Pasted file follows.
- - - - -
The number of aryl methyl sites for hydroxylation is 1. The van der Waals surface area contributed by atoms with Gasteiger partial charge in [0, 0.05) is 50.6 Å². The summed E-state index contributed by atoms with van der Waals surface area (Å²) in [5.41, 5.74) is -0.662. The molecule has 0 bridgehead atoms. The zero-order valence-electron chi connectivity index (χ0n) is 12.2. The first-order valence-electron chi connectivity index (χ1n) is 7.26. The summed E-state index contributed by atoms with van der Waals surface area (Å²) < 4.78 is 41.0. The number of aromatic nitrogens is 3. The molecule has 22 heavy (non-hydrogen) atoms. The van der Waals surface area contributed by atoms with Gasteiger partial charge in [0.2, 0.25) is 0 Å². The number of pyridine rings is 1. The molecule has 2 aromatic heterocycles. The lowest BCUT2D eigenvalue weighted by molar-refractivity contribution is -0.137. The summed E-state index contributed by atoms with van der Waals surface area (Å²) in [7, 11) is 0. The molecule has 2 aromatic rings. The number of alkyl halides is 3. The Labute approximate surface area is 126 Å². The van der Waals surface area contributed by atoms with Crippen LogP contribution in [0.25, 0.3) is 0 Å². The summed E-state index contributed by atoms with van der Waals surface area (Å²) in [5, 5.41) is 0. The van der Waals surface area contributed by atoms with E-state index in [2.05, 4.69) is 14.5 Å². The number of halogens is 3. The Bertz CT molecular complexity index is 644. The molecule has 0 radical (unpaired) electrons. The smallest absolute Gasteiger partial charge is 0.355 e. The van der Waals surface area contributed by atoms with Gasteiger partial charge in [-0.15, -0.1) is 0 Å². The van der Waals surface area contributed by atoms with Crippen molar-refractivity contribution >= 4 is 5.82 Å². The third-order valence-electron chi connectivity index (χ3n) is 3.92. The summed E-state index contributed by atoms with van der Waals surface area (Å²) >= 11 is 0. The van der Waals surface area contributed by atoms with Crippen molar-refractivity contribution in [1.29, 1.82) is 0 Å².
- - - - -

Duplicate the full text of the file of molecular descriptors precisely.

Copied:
The number of aryl methyl sites for hydroxylation is 1. The van der Waals surface area contributed by atoms with Gasteiger partial charge in [0, 0.05) is 50.6 Å². The summed E-state index contributed by atoms with van der Waals surface area (Å²) in [5.41, 5.74) is -0.662. The molecule has 0 bridgehead atoms. The zero-order valence-electron chi connectivity index (χ0n) is 12.2. The first-order valence-electron chi connectivity index (χ1n) is 7.26. The summed E-state index contributed by atoms with van der Waals surface area (Å²) < 4.78 is 41.0. The number of aromatic nitrogens is 3. The molecule has 22 heavy (non-hydrogen) atoms. The van der Waals surface area contributed by atoms with Gasteiger partial charge in [0.2, 0.25) is 0 Å². The number of pyridine rings is 1. The molecule has 2 aromatic heterocycles. The lowest BCUT2D eigenvalue weighted by molar-refractivity contribution is -0.137. The summed E-state index contributed by atoms with van der Waals surface area (Å²) in [7, 11) is 0. The molecule has 2 aromatic rings. The number of alkyl halides is 3. The Labute approximate surface area is 126 Å². The van der Waals surface area contributed by atoms with Crippen LogP contribution in [0.25, 0.3) is 0 Å². The summed E-state index contributed by atoms with van der Waals surface area (Å²) in [5, 5.41) is 0. The van der Waals surface area contributed by atoms with E-state index in [2.05, 4.69) is 14.5 Å². The number of halogens is 3. The Bertz CT molecular complexity index is 644. The molecule has 0 radical (unpaired) electrons. The smallest absolute Gasteiger partial charge is 0.355 e. The van der Waals surface area contributed by atoms with Gasteiger partial charge in [-0.15, -0.1) is 0 Å². The van der Waals surface area contributed by atoms with Crippen molar-refractivity contribution >= 4 is 5.82 Å². The third-order valence-electron chi connectivity index (χ3n) is 3.92. The summed E-state index contributed by atoms with van der Waals surface area (Å²) >= 11 is 0. The van der Waals surface area contributed by atoms with Crippen molar-refractivity contribution in [1.29, 1.82) is 0 Å².